An arsonist who set fire to a prison cell during the disastrous Black Summer bushfires has been handed a suspended sentence and is allowed to leave jail.
Previously the 24-year-old Jordan Wayne Beroukas, who has “no comment” tattooed along his jawline, told the ACT Supreme Court he had “grown up a lot” since lighting the blaze.
Footage tendered to the court shows life in an Alexander Maconochie Centre cell block on 29 December 2019.
Inmates stand around talking and others walk past the cells shirtless. But at about 5:00 pm, Beroukas went into Cell Seven and, with the help of another inmate, placed a sheet across the cell’s doorway before he lit the sheet on fire then took a seat on a chair outside the door.
The flames spread to other parts of the cell before other inmates rushed to put it out with buckets of water.
Associate Justice Verity McWilliam, who released her judgement on the case on 5 August, said the fire caused $2300-worth of damage.
She said there was the potential risk of injury to other people and the possibility of the fire spreading, but no-one was hurt and it did not seem to be a crime that had the intent to cause harm.
“Indeed, it is unclear why the fire was lit,” she said.
She said Beroukas told the authors of a court report his actions were “quite irresponsible and poor” and he acknowledged there was “some peer pressure”, although this did not excuse his behaviour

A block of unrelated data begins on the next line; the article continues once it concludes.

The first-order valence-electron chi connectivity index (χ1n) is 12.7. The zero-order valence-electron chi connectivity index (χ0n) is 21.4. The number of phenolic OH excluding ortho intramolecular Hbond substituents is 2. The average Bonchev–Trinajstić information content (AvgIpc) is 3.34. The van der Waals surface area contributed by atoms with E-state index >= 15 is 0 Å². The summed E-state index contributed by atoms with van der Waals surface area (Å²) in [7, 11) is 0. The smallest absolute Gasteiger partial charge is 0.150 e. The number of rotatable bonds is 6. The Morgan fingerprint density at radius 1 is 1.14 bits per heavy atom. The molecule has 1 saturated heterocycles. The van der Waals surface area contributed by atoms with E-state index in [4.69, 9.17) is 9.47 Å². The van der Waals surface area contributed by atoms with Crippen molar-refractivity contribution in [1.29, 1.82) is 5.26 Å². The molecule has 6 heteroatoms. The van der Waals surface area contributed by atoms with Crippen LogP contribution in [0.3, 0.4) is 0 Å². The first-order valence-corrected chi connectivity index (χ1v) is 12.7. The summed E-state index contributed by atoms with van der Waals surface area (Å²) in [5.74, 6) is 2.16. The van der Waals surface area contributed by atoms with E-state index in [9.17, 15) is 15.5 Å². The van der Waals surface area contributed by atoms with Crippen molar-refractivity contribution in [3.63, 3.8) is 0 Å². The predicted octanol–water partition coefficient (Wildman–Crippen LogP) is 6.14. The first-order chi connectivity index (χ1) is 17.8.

“In his oral evidence before me, the offender again acknowledged the irresponsibility of his actions, which he attributed to an immature desire to impress people who would have been better ignored,” she said.
Justice McWilliam said Beroukas had a limited employment history in the building industry and as a removalist.
“Part of the reason for the lack of significant employment or training is the fact that the offender has a significant criminal history, which has resulted in him spending much of his adult life in prison,” she said.
“He says that he has done every course that he can do while at the AMC in order to give himself the best chance of success when he regains his liberty.”
She said of “critical importance” to Beroukas was the fact his partner had recently given birth to his first child.
“The offender has yet to meet his child and he is intending to do whatever it takes to be an involved parent and positive role model for that child,” she said.
She accepted he was remorseful for the fire and had also taken part in a restorative justice conference with two Corrective Services officers involved in the incident.
“I was impressed with the offender’s statements of a change to his attitudes and intended course of life and it is important to recognise the willingness of the offender to rehabilitate himself, and to give him every opportunity to do so,” Justice McWilliam said.
She also said it turned out the cell he had set on fire was part of broader renovations, which had “overtaken” the cost of repair.
Beroukas had pleaded guilty to a charge of arson.
He was sentenced to 10 months’ jail, fully suspended for a 12-month good behaviour order which will begin in February 2022 due to requirements stemming from a separate sentence.
But, as he was granted parole for a separate offence in June 2021, he is able to be released from custody.